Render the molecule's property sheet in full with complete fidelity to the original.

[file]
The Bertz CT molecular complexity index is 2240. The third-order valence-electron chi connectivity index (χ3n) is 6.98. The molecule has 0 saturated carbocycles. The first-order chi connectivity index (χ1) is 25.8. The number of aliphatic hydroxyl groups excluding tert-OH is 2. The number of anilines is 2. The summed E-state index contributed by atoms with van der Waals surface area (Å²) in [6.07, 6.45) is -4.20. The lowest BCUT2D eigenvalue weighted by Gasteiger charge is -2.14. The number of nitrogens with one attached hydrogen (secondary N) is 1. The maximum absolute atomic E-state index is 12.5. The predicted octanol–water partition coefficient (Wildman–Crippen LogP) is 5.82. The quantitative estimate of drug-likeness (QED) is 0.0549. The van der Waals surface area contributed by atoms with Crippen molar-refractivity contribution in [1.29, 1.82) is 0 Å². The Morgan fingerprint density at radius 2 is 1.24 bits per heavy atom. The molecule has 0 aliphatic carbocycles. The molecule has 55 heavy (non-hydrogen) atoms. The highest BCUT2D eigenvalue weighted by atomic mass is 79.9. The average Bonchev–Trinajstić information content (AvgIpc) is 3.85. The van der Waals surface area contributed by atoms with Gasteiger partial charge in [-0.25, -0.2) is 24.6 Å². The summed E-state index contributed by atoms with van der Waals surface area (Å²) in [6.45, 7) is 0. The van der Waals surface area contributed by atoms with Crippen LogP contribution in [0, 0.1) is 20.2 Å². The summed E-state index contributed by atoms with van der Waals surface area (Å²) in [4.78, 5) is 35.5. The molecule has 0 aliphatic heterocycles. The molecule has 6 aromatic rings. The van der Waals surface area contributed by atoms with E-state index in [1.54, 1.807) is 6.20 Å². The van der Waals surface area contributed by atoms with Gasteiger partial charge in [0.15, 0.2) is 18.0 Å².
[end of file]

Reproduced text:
The Bertz CT molecular complexity index is 2240. The third-order valence-electron chi connectivity index (χ3n) is 6.98. The molecule has 0 saturated carbocycles. The first-order chi connectivity index (χ1) is 25.8. The number of aliphatic hydroxyl groups excluding tert-OH is 2. The number of anilines is 2. The summed E-state index contributed by atoms with van der Waals surface area (Å²) in [6.07, 6.45) is -4.20. The lowest BCUT2D eigenvalue weighted by Gasteiger charge is -2.14. The number of nitrogens with one attached hydrogen (secondary N) is 1. The maximum absolute atomic E-state index is 12.5. The predicted octanol–water partition coefficient (Wildman–Crippen LogP) is 5.82. The quantitative estimate of drug-likeness (QED) is 0.0549. The van der Waals surface area contributed by atoms with Crippen molar-refractivity contribution in [1.29, 1.82) is 0 Å². The Morgan fingerprint density at radius 2 is 1.24 bits per heavy atom. The molecule has 0 aliphatic carbocycles. The molecule has 55 heavy (non-hydrogen) atoms. The highest BCUT2D eigenvalue weighted by atomic mass is 79.9. The average Bonchev–Trinajstić information content (AvgIpc) is 3.85. The van der Waals surface area contributed by atoms with Gasteiger partial charge in [-0.25, -0.2) is 24.6 Å². The summed E-state index contributed by atoms with van der Waals surface area (Å²) in [6.45, 7) is 0. The van der Waals surface area contributed by atoms with Crippen LogP contribution in [0, 0.1) is 20.2 Å². The summed E-state index contributed by atoms with van der Waals surface area (Å²) in [4.78, 5) is 35.5. The molecule has 0 aliphatic heterocycles. The molecule has 6 aromatic rings. The van der Waals surface area contributed by atoms with E-state index in [1.54, 1.807) is 6.20 Å². The van der Waals surface area contributed by atoms with Gasteiger partial charge in [0.15, 0.2) is 18.0 Å².